Tempered glass hardware, which has a compressive stress on the surface of is supplied by glass hardware suppliers and widely used on glass fixing brackets and sliding glass door shower enclosure. The tempering method was used to reinforce the glass, which began in France in 1874.
Tempered glass hardware is a safety glass and it is actually a type of pre-stressed glass. In order to increase the strength of the glass, chemical or physical methods are usually adopted to form compressive stress on the surface of the glass. When the glass is subjected to external force, the surface stress is first offset, thereby improving the bearing capacity and enhancing the resistance of the glass to wind pressure, cold and heat, impact and so on.
Tempered glass hardware has two significant advantages. The first is that the strength of tempered glass is several times higher than that of ordinary glass and it is resistant to bending. The second is safety in use, and its load-bearing capacity is improved to improve the fragile nature. Even if the tempered glass is broken, it will become small pieces without sharp angle, which greatly reduced the damage to the human body. The quenching and rapid heat properties of tempered glass are 3 to 5 times higher than that of ordinary glass, and generally can withstand temperature changes of more than 250 degrees, which has obvious effects on preventing thermal cracking. It is one of the safety glasses that guarantee the safety of qualified materials for high-rise buildings.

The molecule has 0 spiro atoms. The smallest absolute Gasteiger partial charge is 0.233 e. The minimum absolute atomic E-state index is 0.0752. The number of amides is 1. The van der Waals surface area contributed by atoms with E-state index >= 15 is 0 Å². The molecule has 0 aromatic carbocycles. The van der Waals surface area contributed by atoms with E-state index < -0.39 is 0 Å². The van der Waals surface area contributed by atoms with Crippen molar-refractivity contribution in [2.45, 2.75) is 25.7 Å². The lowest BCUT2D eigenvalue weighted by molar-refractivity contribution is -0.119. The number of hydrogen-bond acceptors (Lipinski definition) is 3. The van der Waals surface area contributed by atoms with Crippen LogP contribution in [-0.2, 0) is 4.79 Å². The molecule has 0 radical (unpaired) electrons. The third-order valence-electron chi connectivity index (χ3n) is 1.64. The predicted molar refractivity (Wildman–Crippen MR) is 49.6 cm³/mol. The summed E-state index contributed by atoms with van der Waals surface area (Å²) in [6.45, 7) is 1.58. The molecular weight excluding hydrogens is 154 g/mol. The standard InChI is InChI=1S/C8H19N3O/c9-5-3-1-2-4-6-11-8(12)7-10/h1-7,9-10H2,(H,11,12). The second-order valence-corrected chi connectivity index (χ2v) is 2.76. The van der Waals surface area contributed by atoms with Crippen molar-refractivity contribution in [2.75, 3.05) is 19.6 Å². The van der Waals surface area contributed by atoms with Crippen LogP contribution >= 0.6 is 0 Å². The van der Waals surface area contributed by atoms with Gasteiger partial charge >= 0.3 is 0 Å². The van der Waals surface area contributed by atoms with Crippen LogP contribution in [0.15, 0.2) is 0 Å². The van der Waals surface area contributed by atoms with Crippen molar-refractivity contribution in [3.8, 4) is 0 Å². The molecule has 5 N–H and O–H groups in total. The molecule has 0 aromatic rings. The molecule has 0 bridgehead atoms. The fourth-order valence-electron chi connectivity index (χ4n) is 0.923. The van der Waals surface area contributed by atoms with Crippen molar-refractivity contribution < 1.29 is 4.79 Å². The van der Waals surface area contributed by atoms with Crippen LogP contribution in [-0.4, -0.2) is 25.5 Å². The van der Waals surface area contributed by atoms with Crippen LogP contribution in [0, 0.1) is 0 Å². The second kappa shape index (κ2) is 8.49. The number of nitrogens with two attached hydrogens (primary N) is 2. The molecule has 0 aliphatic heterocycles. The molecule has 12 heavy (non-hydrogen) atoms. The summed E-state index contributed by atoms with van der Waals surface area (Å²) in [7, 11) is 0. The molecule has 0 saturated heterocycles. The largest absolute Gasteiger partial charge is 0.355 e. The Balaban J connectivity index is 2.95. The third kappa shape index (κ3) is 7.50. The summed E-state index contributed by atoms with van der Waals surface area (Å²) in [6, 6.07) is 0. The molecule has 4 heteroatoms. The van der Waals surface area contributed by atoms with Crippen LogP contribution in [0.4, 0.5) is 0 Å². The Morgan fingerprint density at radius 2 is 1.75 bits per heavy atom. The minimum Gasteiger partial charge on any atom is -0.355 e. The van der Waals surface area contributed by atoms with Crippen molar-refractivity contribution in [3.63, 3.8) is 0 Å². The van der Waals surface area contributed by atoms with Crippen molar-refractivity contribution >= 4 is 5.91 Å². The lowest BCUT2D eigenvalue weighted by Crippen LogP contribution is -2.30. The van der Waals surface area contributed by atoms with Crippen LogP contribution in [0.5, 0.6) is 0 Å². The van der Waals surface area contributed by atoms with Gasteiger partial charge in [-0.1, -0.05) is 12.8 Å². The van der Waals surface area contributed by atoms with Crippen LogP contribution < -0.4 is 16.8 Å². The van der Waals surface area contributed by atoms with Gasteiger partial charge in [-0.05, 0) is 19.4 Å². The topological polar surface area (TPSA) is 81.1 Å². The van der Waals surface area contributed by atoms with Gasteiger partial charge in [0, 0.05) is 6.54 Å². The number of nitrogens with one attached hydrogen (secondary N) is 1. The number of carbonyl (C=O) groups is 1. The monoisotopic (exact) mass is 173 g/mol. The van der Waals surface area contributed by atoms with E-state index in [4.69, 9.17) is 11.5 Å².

Tempered glass hardware is obtained by first cutting the ordinary annealed glass into the required size and then heating it to about 700 degrees near the softening point, and then performing rapid and uniform cooling (usually 5-6mm glass is heated at 700°C for 240 seconds), cooling it down for about 150 seconds while 8-10mm glass is heated at 700 °C for about 500 seconds, and the temperature is lowered by about 300 seconds. In short, depending on the thickness of the glass, the time for heating and cooling is different. After the tempering treatment, the surface of the glass forms a uniform compressive stress, while the inside forms a tensile stress, which improves the bending and impact strength of the glass, and its strength is about four times that of the ordinary annealed glass. The tempered glass that has been tempered can no longer be processed or damaged by any cutting, grinding, etc., otherwise it will “break the bones” due to the failure of the uniform compressive stress.